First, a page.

If antidepressants are used for periods of depression they should be used with a mood stabilizer.

Electroconvulsive therapy may be helpful in those who do not respond to other treatments. If treatments are stopped it is recommended that this be done slowly.

Most people have a social, financial or work-related problem due to the disorder.

These difficulties occur a quarter to a third of the time on average.

The risk of death from natural causes such as heart disease is twice that of the general population. This is due to poor lifestyle choices and the side effects of medications.

Mania is the defining feature of bipolar disorder and can occur with different levels of severity.

With milder levels of mania, known as hypomania, individuals appear energetic, excitable, and may be highly productive.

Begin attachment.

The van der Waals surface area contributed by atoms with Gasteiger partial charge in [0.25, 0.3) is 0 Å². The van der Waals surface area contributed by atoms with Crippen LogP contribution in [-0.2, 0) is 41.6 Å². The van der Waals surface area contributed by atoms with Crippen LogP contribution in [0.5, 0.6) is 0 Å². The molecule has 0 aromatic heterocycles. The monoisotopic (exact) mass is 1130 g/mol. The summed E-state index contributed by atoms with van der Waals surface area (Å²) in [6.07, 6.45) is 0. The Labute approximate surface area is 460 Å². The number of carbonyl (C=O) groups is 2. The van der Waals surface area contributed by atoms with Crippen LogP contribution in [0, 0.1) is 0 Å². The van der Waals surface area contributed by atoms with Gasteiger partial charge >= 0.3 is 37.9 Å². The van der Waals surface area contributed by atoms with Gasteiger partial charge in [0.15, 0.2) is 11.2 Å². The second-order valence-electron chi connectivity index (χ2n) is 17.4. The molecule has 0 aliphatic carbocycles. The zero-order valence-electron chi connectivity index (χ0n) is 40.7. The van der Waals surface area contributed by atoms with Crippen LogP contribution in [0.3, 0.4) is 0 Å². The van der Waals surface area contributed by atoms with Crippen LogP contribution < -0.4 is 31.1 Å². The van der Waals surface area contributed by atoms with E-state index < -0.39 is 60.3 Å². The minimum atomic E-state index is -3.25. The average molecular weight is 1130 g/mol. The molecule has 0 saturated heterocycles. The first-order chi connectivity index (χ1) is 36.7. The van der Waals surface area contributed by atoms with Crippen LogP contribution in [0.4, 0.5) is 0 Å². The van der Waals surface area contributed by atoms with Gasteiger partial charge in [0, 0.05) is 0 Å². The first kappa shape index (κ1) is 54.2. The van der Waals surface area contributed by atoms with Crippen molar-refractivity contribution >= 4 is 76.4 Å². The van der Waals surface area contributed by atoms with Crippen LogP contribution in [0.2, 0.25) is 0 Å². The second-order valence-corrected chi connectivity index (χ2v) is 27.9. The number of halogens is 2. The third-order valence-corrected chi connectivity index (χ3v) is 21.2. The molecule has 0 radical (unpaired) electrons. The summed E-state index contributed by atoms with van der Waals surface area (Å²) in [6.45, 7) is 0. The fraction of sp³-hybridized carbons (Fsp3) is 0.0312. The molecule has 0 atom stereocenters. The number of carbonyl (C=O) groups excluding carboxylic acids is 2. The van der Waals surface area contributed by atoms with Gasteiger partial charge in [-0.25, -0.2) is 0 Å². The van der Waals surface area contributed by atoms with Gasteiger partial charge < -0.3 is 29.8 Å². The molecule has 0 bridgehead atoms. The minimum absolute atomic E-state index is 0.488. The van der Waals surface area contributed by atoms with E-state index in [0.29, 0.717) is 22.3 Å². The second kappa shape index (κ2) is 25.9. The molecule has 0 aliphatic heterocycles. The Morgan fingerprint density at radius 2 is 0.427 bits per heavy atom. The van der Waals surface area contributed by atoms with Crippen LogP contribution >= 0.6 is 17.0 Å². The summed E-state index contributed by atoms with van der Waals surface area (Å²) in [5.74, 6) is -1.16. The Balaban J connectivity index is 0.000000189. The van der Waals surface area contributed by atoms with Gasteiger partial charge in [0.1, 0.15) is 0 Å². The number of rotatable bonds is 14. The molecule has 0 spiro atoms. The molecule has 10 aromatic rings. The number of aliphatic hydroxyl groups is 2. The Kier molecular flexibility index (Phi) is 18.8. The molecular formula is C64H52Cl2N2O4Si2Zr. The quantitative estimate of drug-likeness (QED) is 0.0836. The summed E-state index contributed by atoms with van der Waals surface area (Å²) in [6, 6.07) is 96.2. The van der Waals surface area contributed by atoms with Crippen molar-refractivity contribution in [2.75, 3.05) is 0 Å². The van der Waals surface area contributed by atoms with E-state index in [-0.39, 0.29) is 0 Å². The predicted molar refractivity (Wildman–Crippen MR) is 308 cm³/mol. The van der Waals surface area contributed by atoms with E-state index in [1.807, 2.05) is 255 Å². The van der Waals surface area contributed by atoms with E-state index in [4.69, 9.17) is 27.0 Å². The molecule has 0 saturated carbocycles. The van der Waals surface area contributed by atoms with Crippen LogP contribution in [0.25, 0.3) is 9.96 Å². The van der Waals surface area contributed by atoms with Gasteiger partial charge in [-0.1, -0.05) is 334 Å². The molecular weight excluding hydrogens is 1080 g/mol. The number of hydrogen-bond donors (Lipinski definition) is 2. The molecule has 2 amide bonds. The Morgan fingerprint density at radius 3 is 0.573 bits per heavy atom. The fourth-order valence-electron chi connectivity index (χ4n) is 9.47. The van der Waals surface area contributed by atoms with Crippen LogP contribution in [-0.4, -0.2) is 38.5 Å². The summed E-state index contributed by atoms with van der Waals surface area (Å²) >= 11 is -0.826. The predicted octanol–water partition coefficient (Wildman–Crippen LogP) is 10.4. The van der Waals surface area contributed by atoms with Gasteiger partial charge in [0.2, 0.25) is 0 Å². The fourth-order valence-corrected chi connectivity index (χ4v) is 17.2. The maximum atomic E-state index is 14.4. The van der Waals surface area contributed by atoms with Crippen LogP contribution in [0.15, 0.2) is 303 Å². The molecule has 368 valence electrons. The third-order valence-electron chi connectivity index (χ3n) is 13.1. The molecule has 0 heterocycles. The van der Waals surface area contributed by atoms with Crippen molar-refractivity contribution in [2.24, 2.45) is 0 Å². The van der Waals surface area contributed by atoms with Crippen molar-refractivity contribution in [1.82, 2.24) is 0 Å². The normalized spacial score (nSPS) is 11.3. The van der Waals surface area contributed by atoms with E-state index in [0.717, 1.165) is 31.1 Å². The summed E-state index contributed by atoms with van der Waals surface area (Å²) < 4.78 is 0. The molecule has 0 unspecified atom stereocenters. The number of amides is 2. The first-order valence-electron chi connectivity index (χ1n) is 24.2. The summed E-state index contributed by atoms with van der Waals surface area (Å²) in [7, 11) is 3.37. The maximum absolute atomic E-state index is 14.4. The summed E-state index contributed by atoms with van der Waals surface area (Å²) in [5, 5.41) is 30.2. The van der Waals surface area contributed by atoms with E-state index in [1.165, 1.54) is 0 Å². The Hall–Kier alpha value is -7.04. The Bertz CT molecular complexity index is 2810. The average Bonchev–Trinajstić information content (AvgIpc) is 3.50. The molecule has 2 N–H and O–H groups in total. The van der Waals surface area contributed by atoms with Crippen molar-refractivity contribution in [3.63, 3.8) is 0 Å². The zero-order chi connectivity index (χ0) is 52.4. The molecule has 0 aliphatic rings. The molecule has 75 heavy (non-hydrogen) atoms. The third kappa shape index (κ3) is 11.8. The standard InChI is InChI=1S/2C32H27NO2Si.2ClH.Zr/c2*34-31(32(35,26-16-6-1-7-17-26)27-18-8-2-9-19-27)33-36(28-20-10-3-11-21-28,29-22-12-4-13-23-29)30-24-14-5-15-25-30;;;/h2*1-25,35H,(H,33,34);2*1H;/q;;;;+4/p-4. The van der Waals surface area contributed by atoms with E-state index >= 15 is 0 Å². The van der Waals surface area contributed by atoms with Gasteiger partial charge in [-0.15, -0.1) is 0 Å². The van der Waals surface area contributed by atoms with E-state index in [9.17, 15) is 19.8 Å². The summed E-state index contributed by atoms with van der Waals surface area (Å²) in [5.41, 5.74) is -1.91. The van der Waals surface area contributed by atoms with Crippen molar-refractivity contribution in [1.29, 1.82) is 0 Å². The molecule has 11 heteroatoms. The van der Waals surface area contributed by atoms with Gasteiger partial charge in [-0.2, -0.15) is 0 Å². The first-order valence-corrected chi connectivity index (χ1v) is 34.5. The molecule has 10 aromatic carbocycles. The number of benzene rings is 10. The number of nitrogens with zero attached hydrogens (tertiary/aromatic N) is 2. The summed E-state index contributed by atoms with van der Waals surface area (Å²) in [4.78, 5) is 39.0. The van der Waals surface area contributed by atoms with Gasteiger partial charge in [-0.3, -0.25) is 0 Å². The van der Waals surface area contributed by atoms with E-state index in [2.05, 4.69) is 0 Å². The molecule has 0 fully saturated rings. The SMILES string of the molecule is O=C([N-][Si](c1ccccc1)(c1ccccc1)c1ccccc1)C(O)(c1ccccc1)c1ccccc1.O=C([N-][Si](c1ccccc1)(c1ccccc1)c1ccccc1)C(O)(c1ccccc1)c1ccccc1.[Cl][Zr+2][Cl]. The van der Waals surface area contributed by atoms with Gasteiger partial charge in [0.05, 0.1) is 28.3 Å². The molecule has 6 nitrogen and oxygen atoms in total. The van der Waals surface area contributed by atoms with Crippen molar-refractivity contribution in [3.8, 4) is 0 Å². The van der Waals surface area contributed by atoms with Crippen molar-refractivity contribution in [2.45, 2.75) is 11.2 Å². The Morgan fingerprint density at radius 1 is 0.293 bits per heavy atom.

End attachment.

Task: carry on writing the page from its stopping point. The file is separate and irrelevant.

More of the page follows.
As mania worsens, individuals begin to exhibit erratic and impulsive behavior, often making poor decisions due to unrealistic ideas about the future, and sleep very little.

At the most severe level, manic individuals can experience very distorted beliefs about the world known as psychosis.

A depressive episode commonly follows an episode of mania.

The biological mechanisms responsible for switching from a manic or hypomanic episode to a depressive episode or vice versa remain poorly understood.

The diagnosis of bipolar disorder can be complicated by coexisting (comorbid) psychiatric conditions including the following: obsessive-compulsive disorder, substance abuse, eating disorders, attention deficit hyperactivity disorder, social phobia, premenstrual syndrome (including premenstrual dysphoric disorder), or panic disorder.